Saturday, August 18, 2012.
The world didn’t go to hell overnight. It took a whole two months.
Sometime around midnight, Eastern time, the recently-dead started coming back to life. We woke up Sunday morning,turned on our radios and TVs, went outside and picked up our newspapers, and learned that rotting corpses were wandering the streets, forcing their way into homes, attacking and eating people.
In the U.S., President Obama declared a national emergency. Local and state police joined forces with the Army, Marines, and National Guard, and for about a week, we held our own against the rising tide of the dead. But how do you defeat an enemy when your own casualties become his foot soldiers?
Maybe if we had been fighting a living enemy, a foreign invader, things would have gone differently. But facing our own dead, risen from the grave with no thought but to kill and devour us … We panicked. First came the riots and looting, then the killing. Law enforcement and military units fell apart. People turned on each other like terrified animals, everyone trying to save his or her own skin. And every person killed by his or her neighbor became one of them.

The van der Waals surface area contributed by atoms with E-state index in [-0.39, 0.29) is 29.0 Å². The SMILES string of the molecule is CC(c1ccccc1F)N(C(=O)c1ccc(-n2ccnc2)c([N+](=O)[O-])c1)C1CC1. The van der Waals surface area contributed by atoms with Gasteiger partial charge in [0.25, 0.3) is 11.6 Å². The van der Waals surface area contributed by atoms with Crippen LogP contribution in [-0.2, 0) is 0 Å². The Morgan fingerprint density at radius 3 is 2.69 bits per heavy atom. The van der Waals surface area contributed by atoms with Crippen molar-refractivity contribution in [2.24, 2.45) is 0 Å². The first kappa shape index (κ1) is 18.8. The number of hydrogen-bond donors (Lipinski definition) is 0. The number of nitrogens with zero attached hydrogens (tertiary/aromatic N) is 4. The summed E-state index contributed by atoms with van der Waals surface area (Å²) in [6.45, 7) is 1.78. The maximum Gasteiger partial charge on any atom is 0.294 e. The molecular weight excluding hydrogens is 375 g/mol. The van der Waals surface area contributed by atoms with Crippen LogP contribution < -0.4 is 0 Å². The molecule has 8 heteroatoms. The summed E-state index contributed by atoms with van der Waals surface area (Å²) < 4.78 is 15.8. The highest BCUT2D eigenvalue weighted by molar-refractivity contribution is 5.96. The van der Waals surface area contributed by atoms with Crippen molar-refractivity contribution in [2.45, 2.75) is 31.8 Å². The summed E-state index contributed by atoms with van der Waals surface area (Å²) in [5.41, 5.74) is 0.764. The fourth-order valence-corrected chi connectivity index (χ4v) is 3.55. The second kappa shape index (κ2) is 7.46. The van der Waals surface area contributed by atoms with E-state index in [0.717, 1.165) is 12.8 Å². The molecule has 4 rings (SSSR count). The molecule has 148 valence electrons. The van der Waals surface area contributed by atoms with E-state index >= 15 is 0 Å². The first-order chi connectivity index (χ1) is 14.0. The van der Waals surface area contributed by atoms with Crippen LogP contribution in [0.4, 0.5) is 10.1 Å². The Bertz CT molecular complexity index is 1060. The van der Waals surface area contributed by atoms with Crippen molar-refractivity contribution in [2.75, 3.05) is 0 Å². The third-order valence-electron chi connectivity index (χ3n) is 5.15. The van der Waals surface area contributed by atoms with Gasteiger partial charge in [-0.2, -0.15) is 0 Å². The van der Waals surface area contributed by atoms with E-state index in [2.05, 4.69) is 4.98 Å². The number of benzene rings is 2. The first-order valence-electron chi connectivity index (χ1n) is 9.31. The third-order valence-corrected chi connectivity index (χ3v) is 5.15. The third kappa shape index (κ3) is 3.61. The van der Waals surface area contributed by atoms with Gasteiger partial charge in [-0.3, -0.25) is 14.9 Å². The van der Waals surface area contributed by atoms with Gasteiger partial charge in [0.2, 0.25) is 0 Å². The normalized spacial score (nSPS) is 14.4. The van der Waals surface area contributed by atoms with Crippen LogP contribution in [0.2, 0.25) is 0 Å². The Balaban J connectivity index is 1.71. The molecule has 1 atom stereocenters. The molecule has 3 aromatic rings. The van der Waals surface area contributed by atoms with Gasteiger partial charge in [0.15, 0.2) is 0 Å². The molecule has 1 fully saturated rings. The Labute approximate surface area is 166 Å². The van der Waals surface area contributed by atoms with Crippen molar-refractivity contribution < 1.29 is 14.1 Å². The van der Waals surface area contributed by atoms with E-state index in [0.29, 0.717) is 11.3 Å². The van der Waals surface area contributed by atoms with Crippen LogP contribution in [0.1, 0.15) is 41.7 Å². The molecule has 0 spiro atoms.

You are the survivors. You found each other in the aftermath and banded together, pooling your skills and resources to increase your odds of staying alive just a little longer. You’ve holed up in the Rockefeller Plaza Building in downtown Manhattan, managed to secure it against the zombies and the roving gangs that have cropped up—even worse than the living dead, the living preying on the living,survivors killing and stealing from other survivors.
But you’ve only delayed the inevitable. The world doesn’t belong to you anymore. It belongs to the dead.